Orange-bellied Parrot Click to enlarge image
Orange-bellied Parrot Image: Ross Tsai
creative commons

Many factors are used to assess a species' conservation status, including: the number remaining, the overall increase or decrease in the population over time, breeding success rates and known threats.

There are global and Australian systems for recognising conservation status.

Global systems

IUCN Red List

To date, more than 93,500 species have been assessed for The IUCN Red List

The IUCN Red List of Threatened Species was established in 1964, The International Union for Conservation of Nature’s Red List of Threatened Species has evolved to become the world’s most comprehensive information source on the global conservation status of animal, fungi and plant species.

It is a worldwide conservation status listing and ranking system. It divides species into nine categories, of which the official term 'threatened is a subset of three categories: Critically Endangered, Endangered, and Vulnerable:

  • Extinct (EX)
  • Extinct in the Wild (EW)
  • Critically Endangered (CR)
  • Endangered (EN)
  • Vulnerable (VU)
  • Near Threatened (NT)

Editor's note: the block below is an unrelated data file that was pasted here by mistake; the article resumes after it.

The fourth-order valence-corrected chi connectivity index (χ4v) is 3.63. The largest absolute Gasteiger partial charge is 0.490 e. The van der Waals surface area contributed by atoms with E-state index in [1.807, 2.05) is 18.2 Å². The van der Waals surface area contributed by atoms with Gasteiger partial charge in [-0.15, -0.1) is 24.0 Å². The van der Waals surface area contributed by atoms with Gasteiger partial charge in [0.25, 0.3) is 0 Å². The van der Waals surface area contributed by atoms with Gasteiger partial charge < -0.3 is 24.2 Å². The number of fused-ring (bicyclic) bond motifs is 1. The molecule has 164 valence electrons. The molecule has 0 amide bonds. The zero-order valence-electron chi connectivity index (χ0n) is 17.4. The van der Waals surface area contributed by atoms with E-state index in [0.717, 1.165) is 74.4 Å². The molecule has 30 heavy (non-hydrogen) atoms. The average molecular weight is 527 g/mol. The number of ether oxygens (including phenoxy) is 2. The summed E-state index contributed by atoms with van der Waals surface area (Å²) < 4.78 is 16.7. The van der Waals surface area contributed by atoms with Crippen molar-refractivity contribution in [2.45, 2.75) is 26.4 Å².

• Least Concern (LC)
  • Data Deficient (DD)
  • Not Evaluated (NE)

On our Animal pages, we have included the IUCN terms for any species or groups that occur on the Red List.


The Convention on International Trade in Endangered Species of Wild Fauna and Flora (CITES) also lists species, with the specific aim of ensuring that international trade in specimens of wild animals and plants does not threaten their survival.

Australian Federal and State systems

Federal Conservation Status listings

The Environment Protection and Biodiversity Conservation Act 1999 (EPBC Act) lists threatened species, ecological communities and threatening processes. The categories used by the EPBC Act for threatened animal species are:

  • Extinct
  • Extinct in the wild
  • Critically Endangered
  • Endangered
  • Vulnerable
  • Conservation dependent

State government listings

Australian state governments have different systems for categorising and listing threatened species. In New South Wales, the Department of Environment and Climate Change is responsible for administering the Threatened Species Conservation Act 1995. The NSW categories for threatened species currently are:

  • Species presumed extinct
  • Endangered species
  • Endangered population
  • Endangered ecological community
  • Vulnerable species

Conservation status symbols
IUCN conservation status symbols Image: wikimedia commons